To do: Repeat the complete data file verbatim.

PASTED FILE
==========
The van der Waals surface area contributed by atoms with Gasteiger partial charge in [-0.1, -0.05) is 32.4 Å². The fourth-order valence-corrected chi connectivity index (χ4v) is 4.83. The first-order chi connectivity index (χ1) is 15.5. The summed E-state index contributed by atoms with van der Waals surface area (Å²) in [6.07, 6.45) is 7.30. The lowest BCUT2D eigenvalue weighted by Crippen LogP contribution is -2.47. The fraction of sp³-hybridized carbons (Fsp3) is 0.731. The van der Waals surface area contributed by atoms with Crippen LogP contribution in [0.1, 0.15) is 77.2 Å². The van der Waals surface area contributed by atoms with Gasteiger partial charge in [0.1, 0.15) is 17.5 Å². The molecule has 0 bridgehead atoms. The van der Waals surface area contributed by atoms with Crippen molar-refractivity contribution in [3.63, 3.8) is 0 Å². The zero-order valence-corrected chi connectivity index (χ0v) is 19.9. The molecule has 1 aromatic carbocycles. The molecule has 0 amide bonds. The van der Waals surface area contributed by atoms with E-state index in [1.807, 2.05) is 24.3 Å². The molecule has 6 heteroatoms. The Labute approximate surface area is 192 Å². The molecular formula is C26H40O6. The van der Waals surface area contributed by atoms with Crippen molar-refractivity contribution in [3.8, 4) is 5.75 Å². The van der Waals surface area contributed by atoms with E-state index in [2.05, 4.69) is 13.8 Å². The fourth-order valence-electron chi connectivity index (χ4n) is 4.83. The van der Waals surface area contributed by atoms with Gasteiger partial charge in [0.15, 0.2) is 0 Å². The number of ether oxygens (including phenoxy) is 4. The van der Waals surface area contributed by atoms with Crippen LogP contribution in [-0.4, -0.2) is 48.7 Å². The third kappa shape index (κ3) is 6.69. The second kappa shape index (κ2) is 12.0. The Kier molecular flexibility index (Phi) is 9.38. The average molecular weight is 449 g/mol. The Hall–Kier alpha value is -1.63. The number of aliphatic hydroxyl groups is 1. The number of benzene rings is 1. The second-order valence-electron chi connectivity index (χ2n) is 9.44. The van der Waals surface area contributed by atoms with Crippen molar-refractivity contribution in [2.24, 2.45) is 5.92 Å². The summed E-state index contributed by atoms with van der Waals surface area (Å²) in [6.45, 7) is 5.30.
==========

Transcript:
The van der Waals surface area contributed by atoms with Gasteiger partial charge in [-0.1, -0.05) is 32.4 Å². The fourth-order valence-corrected chi connectivity index (χ4v) is 4.83. The first-order chi connectivity index (χ1) is 15.5. The summed E-state index contributed by atoms with van der Waals surface area (Å²) in [6.07, 6.45) is 7.30. The lowest BCUT2D eigenvalue weighted by Crippen LogP contribution is -2.47. The fraction of sp³-hybridized carbons (Fsp3) is 0.731. The van der Waals surface area contributed by atoms with Crippen LogP contribution in [0.1, 0.15) is 77.2 Å². The van der Waals surface area contributed by atoms with Gasteiger partial charge in [0.1, 0.15) is 17.5 Å². The molecule has 0 bridgehead atoms. The van der Waals surface area contributed by atoms with Crippen molar-refractivity contribution in [3.63, 3.8) is 0 Å². The zero-order valence-corrected chi connectivity index (χ0v) is 19.9. The molecule has 1 aromatic carbocycles. The molecule has 0 amide bonds. The van der Waals surface area contributed by atoms with E-state index in [1.807, 2.05) is 24.3 Å². The molecule has 6 heteroatoms. The Labute approximate surface area is 192 Å². The molecular formula is C26H40O6. The van der Waals surface area contributed by atoms with Crippen molar-refractivity contribution in [3.8, 4) is 5.75 Å². The van der Waals surface area contributed by atoms with E-state index in [2.05, 4.69) is 13.8 Å². The fourth-order valence-electron chi connectivity index (χ4n) is 4.83. The van der Waals surface area contributed by atoms with Gasteiger partial charge in [0.15, 0.2) is 0 Å². The number of ether oxygens (including phenoxy) is 4. The van der Waals surface area contributed by atoms with Crippen LogP contribution in [-0.4, -0.2) is 48.7 Å². The third kappa shape index (κ3) is 6.69. The second kappa shape index (κ2) is 12.0. The Kier molecular flexibility index (Phi) is 9.38. The average molecular weight is 449 g/mol. The Hall–Kier alpha value is -1.63. The number of aliphatic hydroxyl groups is 1. The number of benzene rings is 1. The second-order valence-electron chi connectivity index (χ2n) is 9.44. The van der Waals surface area contributed by atoms with Crippen molar-refractivity contribution in [2.24, 2.45) is 5.92 Å². The summed E-state index contributed by atoms with van der Waals surface area (Å²) in [6.45, 7) is 5.30.